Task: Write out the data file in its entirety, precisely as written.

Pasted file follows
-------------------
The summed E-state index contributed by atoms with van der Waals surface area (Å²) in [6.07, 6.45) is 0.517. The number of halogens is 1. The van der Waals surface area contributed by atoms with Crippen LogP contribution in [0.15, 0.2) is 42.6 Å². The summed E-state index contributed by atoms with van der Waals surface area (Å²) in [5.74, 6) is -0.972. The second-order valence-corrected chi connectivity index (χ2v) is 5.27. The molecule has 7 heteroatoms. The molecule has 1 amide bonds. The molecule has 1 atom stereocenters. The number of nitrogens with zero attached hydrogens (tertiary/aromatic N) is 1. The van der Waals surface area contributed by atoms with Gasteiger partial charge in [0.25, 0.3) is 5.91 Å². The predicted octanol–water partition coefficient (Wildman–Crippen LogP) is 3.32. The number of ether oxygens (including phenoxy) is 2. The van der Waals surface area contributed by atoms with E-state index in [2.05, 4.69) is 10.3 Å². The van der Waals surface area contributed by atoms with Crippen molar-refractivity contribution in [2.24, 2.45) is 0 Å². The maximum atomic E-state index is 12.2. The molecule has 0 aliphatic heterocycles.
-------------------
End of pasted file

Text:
The summed E-state index contributed by atoms with van der Waals surface area (Å²) in [6.07, 6.45) is 0.517. The number of halogens is 1. The van der Waals surface area contributed by atoms with Crippen LogP contribution in [0.15, 0.2) is 42.6 Å². The summed E-state index contributed by atoms with van der Waals surface area (Å²) in [5.74, 6) is -0.972. The second-order valence-corrected chi connectivity index (χ2v) is 5.27. The molecule has 7 heteroatoms. The molecule has 1 amide bonds. The molecule has 1 atom stereocenters. The number of nitrogens with zero attached hydrogens (tertiary/aromatic N) is 1. The van der Waals surface area contributed by atoms with Gasteiger partial charge in [0.25, 0.3) is 5.91 Å². The predicted octanol–water partition coefficient (Wildman–Crippen LogP) is 3.32. The number of ether oxygens (including phenoxy) is 2. The van der Waals surface area contributed by atoms with E-state index in [2.05, 4.69) is 10.3 Å². The van der Waals surface area contributed by atoms with Crippen molar-refractivity contribution in [2.24, 2.45) is 0 Å². The maximum atomic E-state index is 12.2. The molecule has 0 aliphatic heterocycles.